Sunday, July 4, 2010

Auschwitz -- US Pledges Aid to Restore Camp

 Photo (c) Ruth Ellen Gruber

On Saturday, U.S. secretary of state Hillary Clinton visited the brand new Schindler's Factory Museum in Krakow -- a branch of the city's history museum dedicated to the period of Nazi German occupation in World War II. During her visit she announced U.S. plans to pledge $15 million over five years to help restore and maintain the former Nazi death camp at Auschwitz-Birkenau, not far from Krakow. The site was made into a memorial/museum after World War II but has suffered considerable deterioration over the years. Flooding this year forced it to be closed to the public.

Below is the US government statement. For a full text of Clinton's speech click HERE

Auschwitz-Birkenau Foundation Announcement

Office of the Spokesman
Washington, DC
July 3, 2010

In a speech today, July 3, at the Schindler Factory Museum in Krakow, Poland, Secretary of State Hillary Rodham Clinton announced the U.S. intention to contribute $15 million over five years to the Auschwitz-Birkenau Foundation, subject to Congressional authorization and appropriations. The World War II-era factory of Oskar Schindler, the German entrepreneur who saved hundreds of Jewish factory workers from the Holocaust and, Krakow, the closest major city to the camp and an important center of Jewish life before WWII, provide a meaningful setting for the U.S. announcement. The Secretary’s announcement of the anticipated U.S. contribution illustrates the significance of the Auschwitz-Birkenau site, helps commemorate the 1.1 million victims who perished there, and demonstrates America’s commitment to Holocaust education, remembrance, and research.

U.S. Contribution

*Subject to Congressional authorization and appropriations, the United States’ contribution of $15 million over five years will begin in FY 2012.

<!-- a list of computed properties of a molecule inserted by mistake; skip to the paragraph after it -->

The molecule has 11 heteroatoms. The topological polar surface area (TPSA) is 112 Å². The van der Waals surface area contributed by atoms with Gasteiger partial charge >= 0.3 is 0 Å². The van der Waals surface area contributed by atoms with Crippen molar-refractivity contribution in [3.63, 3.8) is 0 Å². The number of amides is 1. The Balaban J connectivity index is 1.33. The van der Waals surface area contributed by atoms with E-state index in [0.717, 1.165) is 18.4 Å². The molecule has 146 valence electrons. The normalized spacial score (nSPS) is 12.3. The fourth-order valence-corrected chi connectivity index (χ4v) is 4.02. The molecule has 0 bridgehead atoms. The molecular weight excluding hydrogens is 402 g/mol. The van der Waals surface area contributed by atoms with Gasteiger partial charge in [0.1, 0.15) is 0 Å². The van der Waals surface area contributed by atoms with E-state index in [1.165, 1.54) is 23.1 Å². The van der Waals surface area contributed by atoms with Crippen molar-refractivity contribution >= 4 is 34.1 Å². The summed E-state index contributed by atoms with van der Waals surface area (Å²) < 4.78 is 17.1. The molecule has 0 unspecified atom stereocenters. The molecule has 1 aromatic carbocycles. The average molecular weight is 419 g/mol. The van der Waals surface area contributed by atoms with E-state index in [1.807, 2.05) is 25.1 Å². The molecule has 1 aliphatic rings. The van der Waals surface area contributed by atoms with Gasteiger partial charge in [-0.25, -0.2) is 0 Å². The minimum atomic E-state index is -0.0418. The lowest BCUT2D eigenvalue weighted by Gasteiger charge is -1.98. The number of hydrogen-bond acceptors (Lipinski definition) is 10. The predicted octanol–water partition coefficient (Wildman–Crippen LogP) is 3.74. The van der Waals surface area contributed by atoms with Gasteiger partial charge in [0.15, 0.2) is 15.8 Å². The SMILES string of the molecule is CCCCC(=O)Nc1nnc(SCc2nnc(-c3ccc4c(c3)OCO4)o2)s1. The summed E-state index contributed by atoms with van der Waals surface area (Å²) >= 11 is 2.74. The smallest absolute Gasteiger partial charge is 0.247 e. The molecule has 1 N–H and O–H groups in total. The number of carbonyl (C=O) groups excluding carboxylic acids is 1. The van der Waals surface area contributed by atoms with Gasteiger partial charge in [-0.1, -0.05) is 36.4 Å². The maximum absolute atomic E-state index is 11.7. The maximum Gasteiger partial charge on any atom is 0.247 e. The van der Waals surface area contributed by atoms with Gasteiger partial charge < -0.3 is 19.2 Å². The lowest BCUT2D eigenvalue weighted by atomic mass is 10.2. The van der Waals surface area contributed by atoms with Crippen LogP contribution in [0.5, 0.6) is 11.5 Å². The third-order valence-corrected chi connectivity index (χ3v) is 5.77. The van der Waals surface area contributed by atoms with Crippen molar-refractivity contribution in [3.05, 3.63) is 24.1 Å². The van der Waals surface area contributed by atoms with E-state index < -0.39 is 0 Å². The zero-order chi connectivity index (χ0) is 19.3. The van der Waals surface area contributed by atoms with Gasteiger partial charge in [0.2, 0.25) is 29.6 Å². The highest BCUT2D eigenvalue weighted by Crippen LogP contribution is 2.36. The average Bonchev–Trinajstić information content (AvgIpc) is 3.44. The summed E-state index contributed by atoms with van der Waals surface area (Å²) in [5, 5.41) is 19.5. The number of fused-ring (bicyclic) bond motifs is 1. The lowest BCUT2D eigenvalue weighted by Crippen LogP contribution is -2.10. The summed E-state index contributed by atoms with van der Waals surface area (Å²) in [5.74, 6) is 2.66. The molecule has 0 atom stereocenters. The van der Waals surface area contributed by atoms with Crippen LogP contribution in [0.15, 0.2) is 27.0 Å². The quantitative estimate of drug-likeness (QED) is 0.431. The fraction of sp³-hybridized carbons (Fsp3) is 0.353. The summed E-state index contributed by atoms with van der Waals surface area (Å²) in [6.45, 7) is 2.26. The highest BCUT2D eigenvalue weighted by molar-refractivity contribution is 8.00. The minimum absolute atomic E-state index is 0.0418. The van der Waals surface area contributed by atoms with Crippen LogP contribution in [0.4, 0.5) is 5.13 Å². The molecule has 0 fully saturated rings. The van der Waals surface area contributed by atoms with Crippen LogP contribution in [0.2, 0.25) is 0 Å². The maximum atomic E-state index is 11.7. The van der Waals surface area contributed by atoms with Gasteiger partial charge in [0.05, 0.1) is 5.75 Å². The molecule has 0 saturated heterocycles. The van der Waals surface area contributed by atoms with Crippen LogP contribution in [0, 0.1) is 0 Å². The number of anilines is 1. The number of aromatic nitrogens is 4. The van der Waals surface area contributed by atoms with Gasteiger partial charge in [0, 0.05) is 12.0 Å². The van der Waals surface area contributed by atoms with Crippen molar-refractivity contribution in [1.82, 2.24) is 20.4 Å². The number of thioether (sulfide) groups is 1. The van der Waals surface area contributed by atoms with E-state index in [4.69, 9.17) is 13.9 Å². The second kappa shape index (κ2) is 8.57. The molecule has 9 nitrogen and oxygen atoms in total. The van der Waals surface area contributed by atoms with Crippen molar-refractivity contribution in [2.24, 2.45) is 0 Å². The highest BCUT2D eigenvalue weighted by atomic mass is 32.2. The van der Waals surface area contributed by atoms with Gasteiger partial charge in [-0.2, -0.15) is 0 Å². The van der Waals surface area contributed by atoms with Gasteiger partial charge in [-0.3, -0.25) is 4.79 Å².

*The U.S. contribution will help fund a €120 million endowment to preserve and safeguard the remains of the camp. Due to the temporary nature of the camp’s initial construction, the buildings and other artifacts at Auschwitz-Birkenau are in poor condition and in serious danger of irreversible deterioration.

*The United States strongly encourages other nations who have not already done so to follow suit and to contribute to the Auschwitz-Birkenau fund to preserve the site for future generations.

Importance of Auschwitz-Birkenau

*The Auschwitz-Birkenau death and concentration camp is one of the most widely recognized symbols of racism, bigotry, and hatred where untold millions suffered unthinkable and heinous treatment under Nazi tyranny. While there are hundreds of other historically important camps and mass grave sites, Auschwitz-Birkenau has become a symbol of the Holocaust.

*In 2009 alone, more than 1.3 million people from around the world visited the museum and memorial, among them survivors of Nazi persecution and their descendents, students, educators, and many who only for the first time learned of the horrors that went on at this infamous camp.

*The preservation and continuation of Auschwitz-Birkenau is essential so that future generations can visit and understand how the world can never again allow a place of such hatred and persecution to exist. It is also an important educational tool to show those who doubt that the Holocaust ever existed that indeed, tragically, it did.

No comments:

Post a Comment